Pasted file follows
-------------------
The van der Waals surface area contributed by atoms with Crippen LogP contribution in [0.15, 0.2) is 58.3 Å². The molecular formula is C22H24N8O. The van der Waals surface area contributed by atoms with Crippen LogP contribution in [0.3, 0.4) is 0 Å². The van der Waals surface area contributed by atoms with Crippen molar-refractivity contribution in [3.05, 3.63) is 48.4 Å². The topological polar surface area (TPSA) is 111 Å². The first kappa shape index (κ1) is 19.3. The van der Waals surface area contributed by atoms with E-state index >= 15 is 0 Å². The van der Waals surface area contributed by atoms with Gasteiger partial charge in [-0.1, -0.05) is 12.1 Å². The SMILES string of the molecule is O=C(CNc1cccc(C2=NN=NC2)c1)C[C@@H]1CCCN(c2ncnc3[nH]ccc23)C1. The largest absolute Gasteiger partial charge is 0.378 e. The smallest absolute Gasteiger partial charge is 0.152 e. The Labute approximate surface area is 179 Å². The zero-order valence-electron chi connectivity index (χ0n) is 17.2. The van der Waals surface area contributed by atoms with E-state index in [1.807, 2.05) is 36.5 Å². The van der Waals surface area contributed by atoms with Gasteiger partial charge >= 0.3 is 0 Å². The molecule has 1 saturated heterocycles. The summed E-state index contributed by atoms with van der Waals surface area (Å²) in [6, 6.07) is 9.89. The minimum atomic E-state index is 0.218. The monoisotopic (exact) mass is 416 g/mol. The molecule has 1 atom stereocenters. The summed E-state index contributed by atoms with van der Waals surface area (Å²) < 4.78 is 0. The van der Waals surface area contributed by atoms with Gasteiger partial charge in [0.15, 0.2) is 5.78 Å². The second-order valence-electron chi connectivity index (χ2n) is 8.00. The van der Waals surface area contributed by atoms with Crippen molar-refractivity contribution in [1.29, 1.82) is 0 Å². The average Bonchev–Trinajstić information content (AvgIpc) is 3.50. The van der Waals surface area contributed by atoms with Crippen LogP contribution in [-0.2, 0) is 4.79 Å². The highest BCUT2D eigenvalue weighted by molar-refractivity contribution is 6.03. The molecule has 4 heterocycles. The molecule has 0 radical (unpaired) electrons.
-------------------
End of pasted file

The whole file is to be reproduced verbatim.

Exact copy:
The van der Waals surface area contributed by atoms with Crippen LogP contribution in [0.15, 0.2) is 58.3 Å². The molecular formula is C22H24N8O. The van der Waals surface area contributed by atoms with Crippen LogP contribution in [0.3, 0.4) is 0 Å². The van der Waals surface area contributed by atoms with Crippen molar-refractivity contribution in [3.05, 3.63) is 48.4 Å². The topological polar surface area (TPSA) is 111 Å². The first kappa shape index (κ1) is 19.3. The van der Waals surface area contributed by atoms with E-state index >= 15 is 0 Å². The van der Waals surface area contributed by atoms with Gasteiger partial charge in [-0.1, -0.05) is 12.1 Å². The SMILES string of the molecule is O=C(CNc1cccc(C2=NN=NC2)c1)C[C@@H]1CCCN(c2ncnc3[nH]ccc23)C1. The largest absolute Gasteiger partial charge is 0.378 e. The smallest absolute Gasteiger partial charge is 0.152 e. The Labute approximate surface area is 179 Å². The zero-order valence-electron chi connectivity index (χ0n) is 17.2. The van der Waals surface area contributed by atoms with E-state index in [1.807, 2.05) is 36.5 Å². The van der Waals surface area contributed by atoms with Gasteiger partial charge >= 0.3 is 0 Å². The molecule has 1 saturated heterocycles. The summed E-state index contributed by atoms with van der Waals surface area (Å²) in [6, 6.07) is 9.89. The minimum atomic E-state index is 0.218. The monoisotopic (exact) mass is 416 g/mol. The molecule has 1 atom stereocenters. The summed E-state index contributed by atoms with van der Waals surface area (Å²) < 4.78 is 0. The van der Waals surface area contributed by atoms with Gasteiger partial charge in [0.15, 0.2) is 5.78 Å². The second-order valence-electron chi connectivity index (χ2n) is 8.00. The van der Waals surface area contributed by atoms with Crippen molar-refractivity contribution in [1.29, 1.82) is 0 Å². The average Bonchev–Trinajstić information content (AvgIpc) is 3.50. The van der Waals surface area contributed by atoms with Crippen LogP contribution in [-0.2, 0) is 4.79 Å². The highest BCUT2D eigenvalue weighted by molar-refractivity contribution is 6.03. The molecule has 4 heterocycles. The molecule has 0 radical (unpaired) electrons.